Literary Criticism • American Indians and Environmental Studies
Native Women and Land: Narratives of Dispossession and Resurgence
Winner of the 2015 Wordcraft Circle Honor and Award for Academic Book
“What roles do literary and community texts and social media play in the memory, politics, and lived experience of those dispossessed?” Fitzgerald asks this question in her introduction and sets out to answer it in her study of literature and social media by (primarily) Native women who are writing about and often actively protesting against displacement caused both by forced relocation and environmental disaster. By examining a range of diverse materials, including the writings of canonical Native American writers such as Louise Erdrich, Linda Hogan, and Elizabeth Cook-Lynn, and social media sites such as YouTube and Facebook, this work brings new focus to analyzing how indigenous communities and authors relate to land, while also exploring broader connections to literary criticism, environmental history and justice, ecocriticism, feminist studies, and new media studies.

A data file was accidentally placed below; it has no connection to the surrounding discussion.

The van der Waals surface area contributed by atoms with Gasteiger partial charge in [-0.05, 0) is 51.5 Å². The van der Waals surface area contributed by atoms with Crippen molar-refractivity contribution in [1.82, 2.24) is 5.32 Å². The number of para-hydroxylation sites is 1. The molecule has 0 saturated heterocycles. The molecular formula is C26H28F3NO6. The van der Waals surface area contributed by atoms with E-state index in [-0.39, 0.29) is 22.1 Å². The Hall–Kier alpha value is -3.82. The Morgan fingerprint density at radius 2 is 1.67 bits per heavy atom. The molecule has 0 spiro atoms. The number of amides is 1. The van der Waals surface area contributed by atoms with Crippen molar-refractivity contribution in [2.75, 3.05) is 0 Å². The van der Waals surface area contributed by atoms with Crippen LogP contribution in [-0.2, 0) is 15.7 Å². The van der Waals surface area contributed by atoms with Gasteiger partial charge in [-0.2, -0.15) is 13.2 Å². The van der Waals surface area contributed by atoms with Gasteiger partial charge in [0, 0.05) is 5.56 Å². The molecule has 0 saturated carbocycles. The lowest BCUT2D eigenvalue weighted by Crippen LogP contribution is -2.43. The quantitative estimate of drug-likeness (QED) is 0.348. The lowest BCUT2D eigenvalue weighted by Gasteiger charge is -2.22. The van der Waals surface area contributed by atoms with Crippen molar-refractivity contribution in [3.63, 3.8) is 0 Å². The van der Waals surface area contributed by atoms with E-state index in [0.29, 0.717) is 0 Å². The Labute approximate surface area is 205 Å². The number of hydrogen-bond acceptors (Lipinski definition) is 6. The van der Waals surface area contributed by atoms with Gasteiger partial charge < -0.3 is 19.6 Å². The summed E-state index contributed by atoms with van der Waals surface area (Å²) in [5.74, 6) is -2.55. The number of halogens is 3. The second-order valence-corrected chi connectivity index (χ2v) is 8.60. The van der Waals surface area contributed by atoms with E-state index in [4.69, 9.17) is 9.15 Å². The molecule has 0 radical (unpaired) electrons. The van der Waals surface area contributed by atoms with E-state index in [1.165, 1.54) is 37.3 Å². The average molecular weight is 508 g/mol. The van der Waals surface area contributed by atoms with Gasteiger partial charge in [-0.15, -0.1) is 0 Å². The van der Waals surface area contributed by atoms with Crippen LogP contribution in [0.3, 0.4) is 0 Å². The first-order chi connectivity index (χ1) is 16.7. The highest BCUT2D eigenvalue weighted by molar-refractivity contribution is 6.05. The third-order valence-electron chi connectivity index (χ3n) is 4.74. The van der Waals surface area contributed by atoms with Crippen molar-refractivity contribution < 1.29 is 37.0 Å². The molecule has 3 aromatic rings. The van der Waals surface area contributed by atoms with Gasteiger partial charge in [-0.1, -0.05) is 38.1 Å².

ABOUT THE CONTRIBUTORS
Stephanie J. Fitzgerald is an assistant professor of English at the University of Kansas. She is the coeditor of Keepers of the Morning Star: An Anthology of Native Women’s Theater.
“Fitzgerald offers a concentrated scrutiny that should attract a broad readership. No one should doubt her powerful intellectual weight and resourcefulness. . . . Essential.”--
“An excellent choice for anyone interested in Native land tenure as well as for scholars in American Indian studies, women’s studies, ecocriticism, and environmental justice studies. Highly recommended.”--
Great Plains Quarterly
“Fitzgerald’s book will invite its readers to practice literary criticism in new ways.”--
Studies in American Indian Literatures
6 x 9 in. 176 pages 2 halftones